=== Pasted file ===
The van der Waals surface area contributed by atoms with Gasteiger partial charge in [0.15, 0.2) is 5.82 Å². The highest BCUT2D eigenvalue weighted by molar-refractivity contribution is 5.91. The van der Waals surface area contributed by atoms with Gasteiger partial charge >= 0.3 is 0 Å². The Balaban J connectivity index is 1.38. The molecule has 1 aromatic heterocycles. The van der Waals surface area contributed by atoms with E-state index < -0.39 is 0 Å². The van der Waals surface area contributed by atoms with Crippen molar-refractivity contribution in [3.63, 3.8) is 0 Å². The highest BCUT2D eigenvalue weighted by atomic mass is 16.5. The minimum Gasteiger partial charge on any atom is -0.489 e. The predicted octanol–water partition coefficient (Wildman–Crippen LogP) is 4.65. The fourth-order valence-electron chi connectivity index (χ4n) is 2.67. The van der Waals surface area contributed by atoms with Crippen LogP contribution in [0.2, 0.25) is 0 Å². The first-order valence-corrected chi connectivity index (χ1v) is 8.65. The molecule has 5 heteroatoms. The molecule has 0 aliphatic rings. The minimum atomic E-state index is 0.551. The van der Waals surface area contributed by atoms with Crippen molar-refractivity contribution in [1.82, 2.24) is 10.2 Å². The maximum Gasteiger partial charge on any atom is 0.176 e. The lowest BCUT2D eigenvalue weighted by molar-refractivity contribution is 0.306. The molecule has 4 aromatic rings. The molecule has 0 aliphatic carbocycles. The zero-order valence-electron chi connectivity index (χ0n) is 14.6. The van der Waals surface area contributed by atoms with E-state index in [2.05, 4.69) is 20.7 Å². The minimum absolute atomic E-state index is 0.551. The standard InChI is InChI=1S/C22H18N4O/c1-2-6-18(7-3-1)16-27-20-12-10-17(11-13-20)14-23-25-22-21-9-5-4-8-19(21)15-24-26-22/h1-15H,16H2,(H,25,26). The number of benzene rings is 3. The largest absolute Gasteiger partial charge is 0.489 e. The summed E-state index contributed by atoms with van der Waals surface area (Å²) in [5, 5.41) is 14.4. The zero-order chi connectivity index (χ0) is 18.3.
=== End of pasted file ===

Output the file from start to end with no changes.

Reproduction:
The van der Waals surface area contributed by atoms with Gasteiger partial charge in [0.15, 0.2) is 5.82 Å². The highest BCUT2D eigenvalue weighted by molar-refractivity contribution is 5.91. The van der Waals surface area contributed by atoms with Gasteiger partial charge >= 0.3 is 0 Å². The Balaban J connectivity index is 1.38. The molecule has 1 aromatic heterocycles. The van der Waals surface area contributed by atoms with E-state index < -0.39 is 0 Å². The van der Waals surface area contributed by atoms with Crippen molar-refractivity contribution in [3.63, 3.8) is 0 Å². The highest BCUT2D eigenvalue weighted by atomic mass is 16.5. The minimum Gasteiger partial charge on any atom is -0.489 e. The predicted octanol–water partition coefficient (Wildman–Crippen LogP) is 4.65. The fourth-order valence-electron chi connectivity index (χ4n) is 2.67. The van der Waals surface area contributed by atoms with Crippen LogP contribution in [0.2, 0.25) is 0 Å². The first-order valence-corrected chi connectivity index (χ1v) is 8.65. The molecule has 5 heteroatoms. The molecule has 0 aliphatic rings. The minimum atomic E-state index is 0.551. The van der Waals surface area contributed by atoms with Crippen molar-refractivity contribution in [1.82, 2.24) is 10.2 Å². The maximum Gasteiger partial charge on any atom is 0.176 e. The lowest BCUT2D eigenvalue weighted by molar-refractivity contribution is 0.306. The molecule has 4 aromatic rings. The molecule has 0 aliphatic carbocycles. The zero-order valence-electron chi connectivity index (χ0n) is 14.6. The van der Waals surface area contributed by atoms with E-state index in [2.05, 4.69) is 20.7 Å². The minimum absolute atomic E-state index is 0.551. The standard InChI is InChI=1S/C22H18N4O/c1-2-6-18(7-3-1)16-27-20-12-10-17(11-13-20)14-23-25-22-21-9-5-4-8-19(21)15-24-26-22/h1-15H,16H2,(H,25,26). The number of benzene rings is 3. The largest absolute Gasteiger partial charge is 0.489 e. The summed E-state index contributed by atoms with van der Waals surface area (Å²) in [5, 5.41) is 14.4. The zero-order chi connectivity index (χ0) is 18.3.